The potential impact of the materials on the microbiological critical quality attributes of presterilized and finished product must be assessed by evaluating them with appropriate compendial assays or validated alternatives. Risk assessment should consider the origin of the material (e.g., fermentation, chemical synthesis, biologically derived, enzymatic, semi-synthetic synthesis, natural origin). Materials of biological origin may have higher inherent microbiological risk than materials derived solely from chemical synthesis. Materials may have inherent physicochemical properties that mitigate microbiological risks (e.g., low water activity, extreme pH, inherent antimicrobial properties) or increase microbiological risks (e.g., aqueous solution, growth supportive nutrients); this risk of supporting microbial proliferation must be assessed.
Environmental monitoring is employed to qualitatively assess the effectiveness of the design and operational controls to provide suitable facility hygiene. It is neither a substitute for good facility, equipment, and process design, nor compensation for deficient practices and behavior. There are inherent limitations with all forms of viable and non-viable monitoring in terms of sample size, sample location, and recovery capability that preclude their use as anything more than an indication that a facility is operating within an acceptable state of control. Monitoring provides only a snapshot in time of the actual environmental conditions and excessive sampling due to its potentially intrusive nature can actually impair product safety or generate counts unrelated to process performance by increasing activity proximate to the critical zone.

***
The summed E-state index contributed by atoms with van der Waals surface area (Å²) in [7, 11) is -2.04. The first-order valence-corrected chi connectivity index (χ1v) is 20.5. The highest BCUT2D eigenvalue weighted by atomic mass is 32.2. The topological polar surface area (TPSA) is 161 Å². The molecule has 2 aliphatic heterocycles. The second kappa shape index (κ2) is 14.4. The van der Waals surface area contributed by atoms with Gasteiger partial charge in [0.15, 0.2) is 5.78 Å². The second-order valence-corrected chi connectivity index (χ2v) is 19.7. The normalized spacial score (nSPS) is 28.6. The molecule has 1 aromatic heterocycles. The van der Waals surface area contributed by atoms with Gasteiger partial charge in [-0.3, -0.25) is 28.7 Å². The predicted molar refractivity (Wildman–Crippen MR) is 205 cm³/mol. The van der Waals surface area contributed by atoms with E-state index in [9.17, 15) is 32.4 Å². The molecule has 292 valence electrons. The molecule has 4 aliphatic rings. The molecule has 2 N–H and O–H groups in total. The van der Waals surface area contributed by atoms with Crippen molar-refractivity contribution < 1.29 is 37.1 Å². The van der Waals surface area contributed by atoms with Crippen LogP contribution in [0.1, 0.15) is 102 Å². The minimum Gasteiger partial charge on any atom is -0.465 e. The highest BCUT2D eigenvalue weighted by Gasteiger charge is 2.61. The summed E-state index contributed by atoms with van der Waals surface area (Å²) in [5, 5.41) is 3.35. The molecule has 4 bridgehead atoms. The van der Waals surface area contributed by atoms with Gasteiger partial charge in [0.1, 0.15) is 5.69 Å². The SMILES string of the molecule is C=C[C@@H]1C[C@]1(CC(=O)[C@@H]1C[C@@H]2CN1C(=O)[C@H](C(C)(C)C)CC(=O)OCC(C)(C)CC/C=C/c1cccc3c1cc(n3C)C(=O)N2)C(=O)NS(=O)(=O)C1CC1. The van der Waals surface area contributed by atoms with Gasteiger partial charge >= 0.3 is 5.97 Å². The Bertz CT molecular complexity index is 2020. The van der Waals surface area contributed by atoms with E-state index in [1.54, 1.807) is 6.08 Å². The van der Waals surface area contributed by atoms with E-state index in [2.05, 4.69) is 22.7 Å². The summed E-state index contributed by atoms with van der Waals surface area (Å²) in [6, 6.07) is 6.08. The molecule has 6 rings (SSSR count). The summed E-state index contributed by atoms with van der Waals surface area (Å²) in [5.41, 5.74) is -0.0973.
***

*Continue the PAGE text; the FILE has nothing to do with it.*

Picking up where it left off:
Independent of air, surface, and personnel monitoring, media fills and sterility testing provide additional (albeit analytically and statistically limited) means to evaluate the robustness of the cleanroom design, performance, and effectiveness of cleaning/decontamination procedures, personnel gowning integrity, and aseptic practices.
Environmental control can be measured only by the monitoring performed. Satisfactory monitoring performance is the result of proper design and operation as described in this chapter and not a means to establish that condition. Performance criteria are established according to the classification of the room and its usage (see 〈1116〉).
Viable monitoring consists of detecting and estimating the level of culturable microorganisms in the air, on surfaces, and on personnel. Sampling locations are defined following a risk assessment and sampling is executed by trained operators using a variety of methods including:
- Active air sampling